Skip to content

Indiscernible crux

In an episode of ‘The Philosopher’s Zone‘ called ‘Is it art?’ Alan Saunders talks to Arthur C. Danto about his theory of indiscernables. If you have two identical objects, but one of them is a work of art, and the other is an ordinary something-or-other, how can you tell which is which? He talks of an Andy Warhol show he’d seen, and begins by talking about a photo of Warhol in front of some duplicated shipping cartons:

You couldn’t have told from the photograph that these were anything except shipping cartons. Because until 1964 nobody saw them as anything else. And what Warhol had done had been to duplicate them. Now, my interest in this show – you’ve got two objects which are to all outward appearances indiscernable, but one is a piece of avant garde art and the other is just a utilitarian container. And I thought, well that raises the question of what is art in a very different form than had ever been raised before…What Warhol did was to put it in a different way: how, if you have two objects which look exactly alike (are, as I’ve put it, indiscernable), one being a work of art and the other one not. What’s the difference?

This idea of indiscernables struck me as similar some other ideas…

This is a quote from the end of ‘The Courtier and the Heretic’ by Matthew Stewart (speaking of the continental rationalistic reactions to the scientific revolution):

All begin with the conviction that there is some vital aspect of experience which escapes modern thought. All maintain that the purpose of life begins where modernity ends. All claim to discover the special and elusive meaning of existence through an analysis of the putative failures of modern thought. And all remain indissolubly attached to precisely that which they oppose. (311, Stewart)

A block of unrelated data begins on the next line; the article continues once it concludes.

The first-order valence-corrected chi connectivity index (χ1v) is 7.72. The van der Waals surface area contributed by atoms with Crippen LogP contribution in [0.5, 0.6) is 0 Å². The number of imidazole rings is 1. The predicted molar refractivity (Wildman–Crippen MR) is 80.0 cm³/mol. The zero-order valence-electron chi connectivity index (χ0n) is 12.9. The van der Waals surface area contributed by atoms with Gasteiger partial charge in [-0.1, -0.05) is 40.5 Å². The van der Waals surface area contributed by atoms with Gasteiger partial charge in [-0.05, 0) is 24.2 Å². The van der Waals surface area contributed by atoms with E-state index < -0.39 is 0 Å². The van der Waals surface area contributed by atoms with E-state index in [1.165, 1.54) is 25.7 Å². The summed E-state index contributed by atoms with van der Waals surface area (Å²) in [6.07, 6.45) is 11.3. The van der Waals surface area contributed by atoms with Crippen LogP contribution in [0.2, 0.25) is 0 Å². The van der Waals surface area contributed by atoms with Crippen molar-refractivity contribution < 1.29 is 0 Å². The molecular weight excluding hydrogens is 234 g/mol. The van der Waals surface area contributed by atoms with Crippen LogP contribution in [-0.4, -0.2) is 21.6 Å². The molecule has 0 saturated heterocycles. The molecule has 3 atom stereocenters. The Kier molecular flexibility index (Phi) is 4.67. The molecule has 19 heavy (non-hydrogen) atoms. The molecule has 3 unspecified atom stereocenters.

And this is a quote from Simon Critchley’s ‘A Very Short Introduction to Continental Philosophy’ where he is describing the feeling one might have at a hypothetical end of science where everything has been explained, “…not an explanatory gap that might be closed by producing a better, more comprehensive theory, but more of a felt gap.” (6, Critchley)

A few other ideas along these lines that I don’t have quotes for offhand are: Aristotle and Kant’s ideas that there is a difference between someone just going through the motions, and someone performing an identical act out of earnest, appearance and reality, and another example being how to tell if someone is conscious or a zombie.

These examples seem to point to what could be a decent definition of philosophy. Danto says:

…I thought that it had the character of any classical philosophical question where you’ve got two things that can’t be told apart but are momentously different. Like in the beginning of Descartes’ Meditations Descartes says: well, what better evidence can I have than what the senses provide me with. And then he says: well, that would be true if only I knew I were sensing, because as a matter of fact, I’ve dreamt that I was having certain experiences and the dreams were very vivid and I would’ve had no idea that there was nothing in front of me, nothing being perceived until I woke up and realized that I’d been dreaming…

This brings up another idea: how do we account for the ability to have such a felt gap epistemologically? My theory is that philosophy is this: the intuition of a “felt gap”, and the elucidation of this. If it were more than just a “felt gap” then it would be empirically testable. So, some exception must be found between what was previously indistinguishable. This could be called a philosophical instinct of sorts.